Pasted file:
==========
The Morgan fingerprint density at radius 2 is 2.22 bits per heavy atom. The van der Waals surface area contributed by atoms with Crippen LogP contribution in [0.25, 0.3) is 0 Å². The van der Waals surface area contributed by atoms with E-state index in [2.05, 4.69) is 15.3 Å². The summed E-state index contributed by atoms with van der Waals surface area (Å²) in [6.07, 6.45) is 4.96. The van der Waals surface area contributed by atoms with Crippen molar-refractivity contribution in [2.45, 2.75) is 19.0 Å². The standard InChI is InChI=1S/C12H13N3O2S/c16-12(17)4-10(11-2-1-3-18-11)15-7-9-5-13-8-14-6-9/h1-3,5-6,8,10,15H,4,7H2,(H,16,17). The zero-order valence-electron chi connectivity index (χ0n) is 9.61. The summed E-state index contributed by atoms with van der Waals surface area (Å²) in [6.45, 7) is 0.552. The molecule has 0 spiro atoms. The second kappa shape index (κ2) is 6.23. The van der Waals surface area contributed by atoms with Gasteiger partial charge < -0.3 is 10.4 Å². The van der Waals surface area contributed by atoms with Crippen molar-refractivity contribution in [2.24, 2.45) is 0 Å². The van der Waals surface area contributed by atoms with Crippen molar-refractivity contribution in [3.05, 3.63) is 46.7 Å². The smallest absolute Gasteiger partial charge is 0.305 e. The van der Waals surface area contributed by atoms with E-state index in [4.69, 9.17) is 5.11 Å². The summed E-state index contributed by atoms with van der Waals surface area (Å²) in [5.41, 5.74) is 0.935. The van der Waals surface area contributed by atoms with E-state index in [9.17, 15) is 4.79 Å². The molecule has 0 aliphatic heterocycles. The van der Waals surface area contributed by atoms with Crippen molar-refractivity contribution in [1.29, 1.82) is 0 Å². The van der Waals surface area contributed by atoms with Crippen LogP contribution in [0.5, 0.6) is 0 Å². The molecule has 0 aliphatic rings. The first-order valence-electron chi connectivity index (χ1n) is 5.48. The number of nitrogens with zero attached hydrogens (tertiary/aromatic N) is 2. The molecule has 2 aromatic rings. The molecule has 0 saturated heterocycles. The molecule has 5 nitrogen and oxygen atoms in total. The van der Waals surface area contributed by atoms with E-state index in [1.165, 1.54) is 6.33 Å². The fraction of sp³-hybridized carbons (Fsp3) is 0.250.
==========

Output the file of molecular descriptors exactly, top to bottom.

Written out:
The Morgan fingerprint density at radius 2 is 2.22 bits per heavy atom. The van der Waals surface area contributed by atoms with Crippen LogP contribution in [0.25, 0.3) is 0 Å². The van der Waals surface area contributed by atoms with E-state index in [2.05, 4.69) is 15.3 Å². The summed E-state index contributed by atoms with van der Waals surface area (Å²) in [6.07, 6.45) is 4.96. The van der Waals surface area contributed by atoms with Crippen molar-refractivity contribution in [2.45, 2.75) is 19.0 Å². The standard InChI is InChI=1S/C12H13N3O2S/c16-12(17)4-10(11-2-1-3-18-11)15-7-9-5-13-8-14-6-9/h1-3,5-6,8,10,15H,4,7H2,(H,16,17). The zero-order valence-electron chi connectivity index (χ0n) is 9.61. The summed E-state index contributed by atoms with van der Waals surface area (Å²) in [6.45, 7) is 0.552. The molecule has 0 spiro atoms. The second kappa shape index (κ2) is 6.23. The van der Waals surface area contributed by atoms with Gasteiger partial charge < -0.3 is 10.4 Å². The van der Waals surface area contributed by atoms with Crippen molar-refractivity contribution in [2.24, 2.45) is 0 Å². The van der Waals surface area contributed by atoms with Crippen molar-refractivity contribution in [3.05, 3.63) is 46.7 Å². The smallest absolute Gasteiger partial charge is 0.305 e. The van der Waals surface area contributed by atoms with E-state index in [4.69, 9.17) is 5.11 Å². The summed E-state index contributed by atoms with van der Waals surface area (Å²) in [5.41, 5.74) is 0.935. The van der Waals surface area contributed by atoms with E-state index in [9.17, 15) is 4.79 Å². The molecule has 0 aliphatic heterocycles. The van der Waals surface area contributed by atoms with Crippen molar-refractivity contribution in [1.29, 1.82) is 0 Å². The van der Waals surface area contributed by atoms with Crippen LogP contribution in [0.5, 0.6) is 0 Å². The molecule has 0 aliphatic rings. The first-order valence-electron chi connectivity index (χ1n) is 5.48. The number of nitrogens with zero attached hydrogens (tertiary/aromatic N) is 2. The molecule has 2 aromatic rings. The molecule has 0 saturated heterocycles. The molecule has 5 nitrogen and oxygen atoms in total. The van der Waals surface area contributed by atoms with E-state index in [1.165, 1.54) is 6.33 Å². The fraction of sp³-hybridized carbons (Fsp3) is 0.250.